When Was the Global Political Agreement Signed and Why

Ambassador Machivenyika Mapuranga reported on the disputed 2008 elections and explained the resulting negotiations on power-sharing among the main political parties. He highlighted the success of the March 29 parliamentary elections and noted that all observers declared the election „free and fair.“ Parliamentary elections for the first time since independence did not bring absolute winners — defined by the constitution as 50 plus 1 percent of the vote, Mapuranga said. The constitution requires a second round, but opposition candidates withdrew five days before the second round date, sparking controversy over the election results, he added. As a result, the African Union, together with SADC, brought together the three main parties – ZANU-PF, MDC-T and MDC-M – at the negotiating table in 2008 and early 2009 to formulate a power-sharing agreement. After the electoral victories of the MDC-T, particularly in the general elections and the first presidential elections of 2008, and the illegitimate second round that followed in June of the same year, the resumption of SADC mediation in September 2008 led to the AMP. ZANU-PF has used its current monopoly on the coercive forces of the state to limit the implementation of aspects of the GPA that could potentially open up democratic spaces in Zimbabwean politics. Mugabe`s party, in particular, has refused to consider security sector reform for fear of unravelling the center of the party. Although there has been some movement in the creation of new electoral and human rights commissions, the opening of the media space has been limited to the print media, with the most popular electronic media remaining firmly under the control of the party. In the area of constitutional reform, amps § 6.1`s agreement to carry out the process under the auspices of a special committee of parliament represented a position in which the MDC undermined the process in order to try to make the most of the content. It is therefore likely that the content of the new constitution will consist of the compromised Kariba draft signed by negotiators in September 2007.

However, the discourse on human rights has also been constructed in a global context where, since the 1990s, EU and OECD assistance has linked neoliberal economic policies to the agenda of „good governance“ and political conditionality, where the focus is on elections and formal political and civil rights rather than social and economic rights (Abrahamson, 1997). In this context, it is assumed that elections will „broaden and deepen political participation“ and serve „not only as a cornerstone, but also as a key generator for further democratic reforms“ (Carothers, 2002, p. 8). Through state-funded U.S. organizations such as the National Democratic Institute, the International Republican Institute, and Freedom House, this dominant political perspective of aid to democracy is promoted, in which aid is directed to key political institutions such as political parties and civil society groups, „in the hope of catalytic effects“ (Carothers, 2009, p. 5). Much of the discourse and lobbying on human rights in Zimbabwe is built through this framework, with little analysis of political economy issues, the broader impact of global neoliberalism on local debates, or the politics of regional dynamics in SADC. [1] Moreover, despite the recurring problems of violence and accountability in the MDC in the citizens` movement, too little critical attention has been paid to this issue due to the strategic priority of eliminating the Mugabe regime.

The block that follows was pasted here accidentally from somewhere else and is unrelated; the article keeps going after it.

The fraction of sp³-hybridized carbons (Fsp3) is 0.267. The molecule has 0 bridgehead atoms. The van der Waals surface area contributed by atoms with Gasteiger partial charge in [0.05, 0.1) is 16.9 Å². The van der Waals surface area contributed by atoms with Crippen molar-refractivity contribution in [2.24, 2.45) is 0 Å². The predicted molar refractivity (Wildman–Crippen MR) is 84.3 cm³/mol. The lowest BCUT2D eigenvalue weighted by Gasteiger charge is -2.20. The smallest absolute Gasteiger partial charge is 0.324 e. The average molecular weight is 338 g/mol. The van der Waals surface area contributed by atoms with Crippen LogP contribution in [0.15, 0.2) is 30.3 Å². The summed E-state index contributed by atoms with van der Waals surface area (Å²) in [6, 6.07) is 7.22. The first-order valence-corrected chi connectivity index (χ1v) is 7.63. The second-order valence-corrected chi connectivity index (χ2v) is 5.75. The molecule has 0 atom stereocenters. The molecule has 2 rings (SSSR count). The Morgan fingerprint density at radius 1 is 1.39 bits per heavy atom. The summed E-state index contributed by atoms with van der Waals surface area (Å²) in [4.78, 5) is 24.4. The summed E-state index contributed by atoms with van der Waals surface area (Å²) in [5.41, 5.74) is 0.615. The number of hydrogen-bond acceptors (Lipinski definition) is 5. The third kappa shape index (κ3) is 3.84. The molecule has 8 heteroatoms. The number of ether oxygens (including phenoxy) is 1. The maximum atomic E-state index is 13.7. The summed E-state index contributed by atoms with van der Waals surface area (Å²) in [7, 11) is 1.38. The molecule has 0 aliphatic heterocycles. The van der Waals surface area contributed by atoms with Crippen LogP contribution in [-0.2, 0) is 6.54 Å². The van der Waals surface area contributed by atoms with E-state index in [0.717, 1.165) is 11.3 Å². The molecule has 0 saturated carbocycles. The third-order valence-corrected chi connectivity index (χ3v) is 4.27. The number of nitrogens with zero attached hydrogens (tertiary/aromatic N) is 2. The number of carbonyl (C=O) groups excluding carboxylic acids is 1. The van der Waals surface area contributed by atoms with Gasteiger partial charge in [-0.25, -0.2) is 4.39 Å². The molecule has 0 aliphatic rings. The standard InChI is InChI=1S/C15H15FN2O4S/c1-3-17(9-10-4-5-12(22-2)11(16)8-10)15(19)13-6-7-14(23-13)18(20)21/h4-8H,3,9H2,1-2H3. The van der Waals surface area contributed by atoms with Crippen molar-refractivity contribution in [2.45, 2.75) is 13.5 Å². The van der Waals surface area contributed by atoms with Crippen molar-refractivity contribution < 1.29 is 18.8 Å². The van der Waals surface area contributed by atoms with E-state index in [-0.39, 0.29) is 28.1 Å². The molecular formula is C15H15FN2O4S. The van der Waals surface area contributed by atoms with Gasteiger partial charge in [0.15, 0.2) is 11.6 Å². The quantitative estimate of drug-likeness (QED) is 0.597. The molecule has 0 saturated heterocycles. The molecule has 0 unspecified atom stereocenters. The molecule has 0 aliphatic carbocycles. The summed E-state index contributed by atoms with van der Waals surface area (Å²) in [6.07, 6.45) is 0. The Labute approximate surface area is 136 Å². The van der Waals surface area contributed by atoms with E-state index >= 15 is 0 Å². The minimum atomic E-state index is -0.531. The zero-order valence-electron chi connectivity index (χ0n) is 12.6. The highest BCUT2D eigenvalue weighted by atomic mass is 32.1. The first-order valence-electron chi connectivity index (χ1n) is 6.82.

The result is that there will likely be little preparation for the problems faced by other pro-democracy movements coming to power, namely weakly institutionalized political systems and the challenges of succession and executive domination that animate these parties (Rakner, 2010). Asked whether political processes could draw more on African political traditions, Mapuranga argued that, for example, a CODESA-type process would lead to an unnecessary and radical transformation of society, considering that the mechanisms for organizing multi-party elections after Zimbabwe`s independence were formulated during the Lancaster House talks. He explained that the objectives of the new government, as set by the AMP, are limited in scope and duration and will only remain in force until a new draft constitution is confirmed in a popular referendum. .